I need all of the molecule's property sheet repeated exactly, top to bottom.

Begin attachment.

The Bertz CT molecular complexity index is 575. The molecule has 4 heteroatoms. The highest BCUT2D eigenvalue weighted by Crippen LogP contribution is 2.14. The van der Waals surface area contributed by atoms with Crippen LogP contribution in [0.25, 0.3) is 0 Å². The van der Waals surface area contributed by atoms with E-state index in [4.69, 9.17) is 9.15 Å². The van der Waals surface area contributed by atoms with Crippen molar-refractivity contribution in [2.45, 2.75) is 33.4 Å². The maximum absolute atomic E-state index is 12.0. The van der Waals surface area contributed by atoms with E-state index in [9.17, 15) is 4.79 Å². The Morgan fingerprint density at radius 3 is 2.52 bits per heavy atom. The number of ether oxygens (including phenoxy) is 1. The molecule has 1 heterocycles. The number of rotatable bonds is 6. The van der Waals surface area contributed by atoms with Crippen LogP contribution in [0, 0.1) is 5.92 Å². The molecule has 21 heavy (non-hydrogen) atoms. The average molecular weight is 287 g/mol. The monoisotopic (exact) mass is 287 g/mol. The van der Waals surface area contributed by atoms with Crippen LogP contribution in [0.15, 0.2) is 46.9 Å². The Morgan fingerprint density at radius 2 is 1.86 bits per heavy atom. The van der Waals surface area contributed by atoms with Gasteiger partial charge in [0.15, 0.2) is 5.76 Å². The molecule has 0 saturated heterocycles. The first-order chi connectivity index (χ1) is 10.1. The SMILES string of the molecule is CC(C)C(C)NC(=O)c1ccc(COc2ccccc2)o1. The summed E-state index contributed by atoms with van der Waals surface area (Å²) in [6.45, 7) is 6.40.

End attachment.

The Bertz CT molecular complexity index is 575. The molecule has 4 heteroatoms. The highest BCUT2D eigenvalue weighted by Crippen LogP contribution is 2.14. The van der Waals surface area contributed by atoms with Crippen LogP contribution in [0.25, 0.3) is 0 Å². The van der Waals surface area contributed by atoms with E-state index in [4.69, 9.17) is 9.15 Å². The van der Waals surface area contributed by atoms with Crippen molar-refractivity contribution in [2.45, 2.75) is 33.4 Å². The maximum absolute atomic E-state index is 12.0. The van der Waals surface area contributed by atoms with E-state index in [9.17, 15) is 4.79 Å². The Morgan fingerprint density at radius 3 is 2.52 bits per heavy atom. The number of ether oxygens (including phenoxy) is 1. The molecule has 1 heterocycles. The number of rotatable bonds is 6. The van der Waals surface area contributed by atoms with Crippen LogP contribution in [0, 0.1) is 5.92 Å². The molecule has 21 heavy (non-hydrogen) atoms. The average molecular weight is 287 g/mol. The monoisotopic (exact) mass is 287 g/mol. The van der Waals surface area contributed by atoms with Crippen LogP contribution in [0.15, 0.2) is 46.9 Å². The Morgan fingerprint density at radius 2 is 1.86 bits per heavy atom. The van der Waals surface area contributed by atoms with Gasteiger partial charge in [0.15, 0.2) is 5.76 Å². The molecule has 0 saturated heterocycles. The first-order chi connectivity index (χ1) is 10.1. The SMILES string of the molecule is CC(C)C(C)NC(=O)c1ccc(COc2ccccc2)o1. The summed E-state index contributed by atoms with van der Waals surface area (Å²) in [6.45, 7) is 6.40.